The report by the United States-based market research and consulting firm, Hexa Research, has said it all: Global sesame seeds market size is expected to hit $17.77 billion by 2025.
It noted that the popularity of the seeds as an ingredient in many foods was key in the market. Increased application of the product as an anti-oxidant in various pharmaceutical formulations is expected to drive the market.
The world sesame seed production is estimated at 4. 8 million tonnes; with 10 countries – Myanmar, India, China, Tanzania, Sudan, Ethiopia, Nigeria, Burkina Faso, Uganda, and Niger – accounting for over 80 per cent of it.
Africa, it noted, accounts for over 45 per cent of the crop, and in the last 10 years has become as a fast-growing supplier of sesame seed in the world market.
Of the global production, over two million tons are exported yearly mainly to China (one million tonnes), Japan (150,000 tonnes), Turkey (150,000 tonnes), European Union (150,000 tonnes), South Korea (100,000 tonnes) and Vietnam (100,000 tonnes). US, Saudi Arabia, United Arab Emirates (UAE) are also importers.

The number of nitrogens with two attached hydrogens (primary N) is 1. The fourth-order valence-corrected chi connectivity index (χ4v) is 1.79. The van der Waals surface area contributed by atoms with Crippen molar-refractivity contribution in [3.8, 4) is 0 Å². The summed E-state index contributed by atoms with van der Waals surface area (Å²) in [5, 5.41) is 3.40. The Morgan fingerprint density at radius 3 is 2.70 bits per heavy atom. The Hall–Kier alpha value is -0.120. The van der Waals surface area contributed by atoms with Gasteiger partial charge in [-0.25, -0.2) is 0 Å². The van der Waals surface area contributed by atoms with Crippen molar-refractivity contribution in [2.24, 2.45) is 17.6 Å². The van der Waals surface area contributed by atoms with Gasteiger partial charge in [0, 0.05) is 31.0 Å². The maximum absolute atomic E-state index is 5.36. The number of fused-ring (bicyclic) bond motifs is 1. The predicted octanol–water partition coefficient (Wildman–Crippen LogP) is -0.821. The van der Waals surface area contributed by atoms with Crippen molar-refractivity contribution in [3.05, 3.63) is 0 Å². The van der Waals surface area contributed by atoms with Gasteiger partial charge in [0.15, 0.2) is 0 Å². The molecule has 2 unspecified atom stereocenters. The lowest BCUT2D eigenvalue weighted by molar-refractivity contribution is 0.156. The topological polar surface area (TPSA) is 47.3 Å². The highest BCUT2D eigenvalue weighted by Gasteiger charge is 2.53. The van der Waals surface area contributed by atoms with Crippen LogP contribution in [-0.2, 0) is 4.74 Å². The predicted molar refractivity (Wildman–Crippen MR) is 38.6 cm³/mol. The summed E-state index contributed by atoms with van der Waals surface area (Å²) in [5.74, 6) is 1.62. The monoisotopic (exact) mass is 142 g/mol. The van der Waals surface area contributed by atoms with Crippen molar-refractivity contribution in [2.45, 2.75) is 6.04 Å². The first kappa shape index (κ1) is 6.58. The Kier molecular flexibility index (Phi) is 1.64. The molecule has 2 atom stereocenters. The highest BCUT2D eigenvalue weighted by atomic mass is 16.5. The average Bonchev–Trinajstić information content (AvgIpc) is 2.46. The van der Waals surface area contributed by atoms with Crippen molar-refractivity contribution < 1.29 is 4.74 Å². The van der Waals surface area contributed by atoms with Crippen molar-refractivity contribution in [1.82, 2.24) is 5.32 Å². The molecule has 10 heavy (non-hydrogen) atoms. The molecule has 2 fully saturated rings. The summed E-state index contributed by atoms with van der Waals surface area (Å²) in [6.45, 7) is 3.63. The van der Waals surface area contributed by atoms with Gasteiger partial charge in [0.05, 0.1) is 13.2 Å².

The global demand for the commodity is on the increase, and expected to grow at a 4.2 per cent compound yearly rate (CAGR) between 2018 and 2024. Nigeria’s exports to China, Turkey, Japan, Vietnam and South Korea.
The European Union (EU) has been on the look out for contaminated agro exports, including sesame seed coming into the region.
The concerns stem from the yellow warnings it has issued over severe chemical contamination of agroproduce from Africa and Asia.
Last month, the European Alert Food System said it recorded about 500 reports of unauthorised Ethylene Oxide (EtOx) substance in products with sesame seeds.
There are a host of other challenges, including the chronic hazards of pests and diseases, along with shortages of labour, inappropriate agricultural practices, inadequate transportation infrastructure and access to electricity and lack of access to finance.
At present, Nigeria is the seventh-largest exporter of sesame seeds in the world.
Read more: The Nation